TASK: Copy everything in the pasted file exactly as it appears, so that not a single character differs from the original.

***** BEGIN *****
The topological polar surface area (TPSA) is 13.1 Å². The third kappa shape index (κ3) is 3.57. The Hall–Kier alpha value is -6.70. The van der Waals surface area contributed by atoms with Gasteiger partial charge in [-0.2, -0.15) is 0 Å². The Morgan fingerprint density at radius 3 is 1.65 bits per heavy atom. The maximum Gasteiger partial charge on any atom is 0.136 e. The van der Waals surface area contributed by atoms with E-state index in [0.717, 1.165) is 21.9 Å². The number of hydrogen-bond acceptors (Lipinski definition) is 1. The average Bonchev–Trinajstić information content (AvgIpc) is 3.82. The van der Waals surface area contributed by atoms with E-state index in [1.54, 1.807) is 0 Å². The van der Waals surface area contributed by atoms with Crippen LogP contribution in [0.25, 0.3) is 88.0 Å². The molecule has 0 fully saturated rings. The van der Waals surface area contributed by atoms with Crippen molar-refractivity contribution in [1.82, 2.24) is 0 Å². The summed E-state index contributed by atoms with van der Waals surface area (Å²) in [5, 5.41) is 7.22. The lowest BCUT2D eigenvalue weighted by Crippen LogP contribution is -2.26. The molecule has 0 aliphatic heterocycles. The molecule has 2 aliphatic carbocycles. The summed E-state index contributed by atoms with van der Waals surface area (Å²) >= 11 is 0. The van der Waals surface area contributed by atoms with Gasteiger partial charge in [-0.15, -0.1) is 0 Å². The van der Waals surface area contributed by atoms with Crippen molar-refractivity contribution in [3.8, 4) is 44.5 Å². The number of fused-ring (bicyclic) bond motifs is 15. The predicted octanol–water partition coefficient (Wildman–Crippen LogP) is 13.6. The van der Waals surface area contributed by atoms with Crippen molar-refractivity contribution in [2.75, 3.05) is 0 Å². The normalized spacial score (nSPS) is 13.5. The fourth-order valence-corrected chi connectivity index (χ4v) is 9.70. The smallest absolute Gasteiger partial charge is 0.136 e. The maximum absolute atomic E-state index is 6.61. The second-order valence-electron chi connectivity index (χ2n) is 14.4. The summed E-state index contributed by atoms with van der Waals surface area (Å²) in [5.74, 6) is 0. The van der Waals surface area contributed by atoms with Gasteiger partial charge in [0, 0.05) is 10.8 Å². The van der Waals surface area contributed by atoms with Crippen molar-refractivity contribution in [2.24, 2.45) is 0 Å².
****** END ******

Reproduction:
The topological polar surface area (TPSA) is 13.1 Å². The third kappa shape index (κ3) is 3.57. The Hall–Kier alpha value is -6.70. The van der Waals surface area contributed by atoms with Gasteiger partial charge in [-0.2, -0.15) is 0 Å². The Morgan fingerprint density at radius 3 is 1.65 bits per heavy atom. The maximum Gasteiger partial charge on any atom is 0.136 e. The van der Waals surface area contributed by atoms with E-state index in [0.717, 1.165) is 21.9 Å². The number of hydrogen-bond acceptors (Lipinski definition) is 1. The average Bonchev–Trinajstić information content (AvgIpc) is 3.82. The van der Waals surface area contributed by atoms with E-state index in [1.54, 1.807) is 0 Å². The van der Waals surface area contributed by atoms with Crippen LogP contribution in [0.25, 0.3) is 88.0 Å². The molecule has 0 fully saturated rings. The van der Waals surface area contributed by atoms with Crippen molar-refractivity contribution in [1.82, 2.24) is 0 Å². The summed E-state index contributed by atoms with van der Waals surface area (Å²) in [5, 5.41) is 7.22. The lowest BCUT2D eigenvalue weighted by Crippen LogP contribution is -2.26. The molecule has 0 aliphatic heterocycles. The molecule has 2 aliphatic carbocycles. The summed E-state index contributed by atoms with van der Waals surface area (Å²) >= 11 is 0. The van der Waals surface area contributed by atoms with Gasteiger partial charge in [-0.15, -0.1) is 0 Å². The van der Waals surface area contributed by atoms with Crippen molar-refractivity contribution in [3.8, 4) is 44.5 Å². The number of fused-ring (bicyclic) bond motifs is 15. The predicted octanol–water partition coefficient (Wildman–Crippen LogP) is 13.6. The van der Waals surface area contributed by atoms with Crippen molar-refractivity contribution in [2.75, 3.05) is 0 Å². The normalized spacial score (nSPS) is 13.5. The fourth-order valence-corrected chi connectivity index (χ4v) is 9.70. The smallest absolute Gasteiger partial charge is 0.136 e. The maximum absolute atomic E-state index is 6.61. The second-order valence-electron chi connectivity index (χ2n) is 14.4. The summed E-state index contributed by atoms with van der Waals surface area (Å²) in [5.74, 6) is 0. The van der Waals surface area contributed by atoms with Gasteiger partial charge in [0, 0.05) is 10.8 Å². The van der Waals surface area contributed by atoms with Crippen molar-refractivity contribution in [2.24, 2.45) is 0 Å².